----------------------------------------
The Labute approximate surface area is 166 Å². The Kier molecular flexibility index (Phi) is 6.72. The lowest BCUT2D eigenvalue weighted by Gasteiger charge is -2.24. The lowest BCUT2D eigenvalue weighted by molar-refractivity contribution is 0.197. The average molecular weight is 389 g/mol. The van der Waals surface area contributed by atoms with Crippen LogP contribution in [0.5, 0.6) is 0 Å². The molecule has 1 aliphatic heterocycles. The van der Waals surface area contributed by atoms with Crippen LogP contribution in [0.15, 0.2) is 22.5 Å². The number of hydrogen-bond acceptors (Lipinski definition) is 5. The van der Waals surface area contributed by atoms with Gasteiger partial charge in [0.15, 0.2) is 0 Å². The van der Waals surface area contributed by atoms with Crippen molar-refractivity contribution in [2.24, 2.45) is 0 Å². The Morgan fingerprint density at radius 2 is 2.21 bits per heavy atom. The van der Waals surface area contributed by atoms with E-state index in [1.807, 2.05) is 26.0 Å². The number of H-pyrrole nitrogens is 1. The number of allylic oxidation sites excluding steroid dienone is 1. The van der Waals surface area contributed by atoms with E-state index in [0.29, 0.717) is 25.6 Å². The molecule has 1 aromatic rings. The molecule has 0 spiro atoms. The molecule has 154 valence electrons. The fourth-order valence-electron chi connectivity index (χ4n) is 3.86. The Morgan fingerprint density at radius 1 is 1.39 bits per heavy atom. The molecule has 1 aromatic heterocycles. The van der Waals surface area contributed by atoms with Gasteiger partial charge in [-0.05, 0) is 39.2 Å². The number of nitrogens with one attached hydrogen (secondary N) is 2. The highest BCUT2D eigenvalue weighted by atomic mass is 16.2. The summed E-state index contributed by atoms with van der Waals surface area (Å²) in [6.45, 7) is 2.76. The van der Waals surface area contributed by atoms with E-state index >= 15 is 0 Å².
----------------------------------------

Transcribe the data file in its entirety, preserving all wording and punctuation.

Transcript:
The Labute approximate surface area is 166 Å². The Kier molecular flexibility index (Phi) is 6.72. The lowest BCUT2D eigenvalue weighted by Gasteiger charge is -2.24. The lowest BCUT2D eigenvalue weighted by molar-refractivity contribution is 0.197. The average molecular weight is 389 g/mol. The van der Waals surface area contributed by atoms with Crippen LogP contribution in [0.5, 0.6) is 0 Å². The molecule has 1 aliphatic heterocycles. The van der Waals surface area contributed by atoms with Crippen LogP contribution in [0.15, 0.2) is 22.5 Å². The number of hydrogen-bond acceptors (Lipinski definition) is 5. The van der Waals surface area contributed by atoms with Gasteiger partial charge in [0.15, 0.2) is 0 Å². The van der Waals surface area contributed by atoms with Crippen molar-refractivity contribution in [2.24, 2.45) is 0 Å². The Morgan fingerprint density at radius 2 is 2.21 bits per heavy atom. The van der Waals surface area contributed by atoms with E-state index in [1.807, 2.05) is 26.0 Å². The number of H-pyrrole nitrogens is 1. The number of allylic oxidation sites excluding steroid dienone is 1. The van der Waals surface area contributed by atoms with E-state index in [0.29, 0.717) is 25.6 Å². The molecule has 1 aromatic rings. The molecule has 0 spiro atoms. The molecule has 154 valence electrons. The fourth-order valence-electron chi connectivity index (χ4n) is 3.86. The Morgan fingerprint density at radius 1 is 1.39 bits per heavy atom. The molecule has 1 aromatic heterocycles. The van der Waals surface area contributed by atoms with Gasteiger partial charge in [-0.05, 0) is 39.2 Å². The number of nitrogens with one attached hydrogen (secondary N) is 2. The highest BCUT2D eigenvalue weighted by atomic mass is 16.2. The summed E-state index contributed by atoms with van der Waals surface area (Å²) in [6.45, 7) is 2.76. The van der Waals surface area contributed by atoms with E-state index >= 15 is 0 Å².